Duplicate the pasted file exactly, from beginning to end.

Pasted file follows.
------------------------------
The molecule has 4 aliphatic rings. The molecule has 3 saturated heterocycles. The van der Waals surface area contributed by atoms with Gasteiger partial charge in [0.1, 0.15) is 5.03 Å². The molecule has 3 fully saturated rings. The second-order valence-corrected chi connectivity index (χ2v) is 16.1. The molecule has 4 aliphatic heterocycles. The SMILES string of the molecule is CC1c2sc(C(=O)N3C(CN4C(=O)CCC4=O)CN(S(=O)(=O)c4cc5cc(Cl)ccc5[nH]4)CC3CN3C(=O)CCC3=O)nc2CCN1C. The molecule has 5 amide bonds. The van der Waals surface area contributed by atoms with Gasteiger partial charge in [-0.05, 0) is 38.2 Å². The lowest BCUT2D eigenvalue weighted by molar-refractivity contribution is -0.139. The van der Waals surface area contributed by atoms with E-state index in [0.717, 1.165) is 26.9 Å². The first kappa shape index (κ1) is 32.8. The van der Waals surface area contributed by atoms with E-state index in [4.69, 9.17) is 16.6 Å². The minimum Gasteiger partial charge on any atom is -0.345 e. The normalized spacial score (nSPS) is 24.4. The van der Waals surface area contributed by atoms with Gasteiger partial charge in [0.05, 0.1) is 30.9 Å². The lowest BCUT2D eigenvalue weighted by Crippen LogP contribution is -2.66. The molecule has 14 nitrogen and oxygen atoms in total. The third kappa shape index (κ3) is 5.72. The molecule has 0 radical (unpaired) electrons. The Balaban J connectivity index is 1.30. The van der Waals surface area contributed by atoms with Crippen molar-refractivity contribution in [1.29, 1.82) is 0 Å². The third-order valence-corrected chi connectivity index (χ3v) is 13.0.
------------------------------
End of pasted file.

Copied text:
The molecule has 4 aliphatic rings. The molecule has 3 saturated heterocycles. The van der Waals surface area contributed by atoms with Gasteiger partial charge in [0.1, 0.15) is 5.03 Å². The molecule has 3 fully saturated rings. The second-order valence-corrected chi connectivity index (χ2v) is 16.1. The molecule has 4 aliphatic heterocycles. The SMILES string of the molecule is CC1c2sc(C(=O)N3C(CN4C(=O)CCC4=O)CN(S(=O)(=O)c4cc5cc(Cl)ccc5[nH]4)CC3CN3C(=O)CCC3=O)nc2CCN1C. The molecule has 5 amide bonds. The van der Waals surface area contributed by atoms with Gasteiger partial charge in [-0.05, 0) is 38.2 Å². The lowest BCUT2D eigenvalue weighted by molar-refractivity contribution is -0.139. The van der Waals surface area contributed by atoms with E-state index in [0.717, 1.165) is 26.9 Å². The first kappa shape index (κ1) is 32.8. The van der Waals surface area contributed by atoms with E-state index in [4.69, 9.17) is 16.6 Å². The minimum Gasteiger partial charge on any atom is -0.345 e. The normalized spacial score (nSPS) is 24.4. The van der Waals surface area contributed by atoms with Gasteiger partial charge in [0.05, 0.1) is 30.9 Å². The lowest BCUT2D eigenvalue weighted by Crippen LogP contribution is -2.66. The molecule has 14 nitrogen and oxygen atoms in total. The third kappa shape index (κ3) is 5.72. The molecule has 0 radical (unpaired) electrons. The Balaban J connectivity index is 1.30. The van der Waals surface area contributed by atoms with Crippen molar-refractivity contribution in [1.29, 1.82) is 0 Å². The third-order valence-corrected chi connectivity index (χ3v) is 13.0.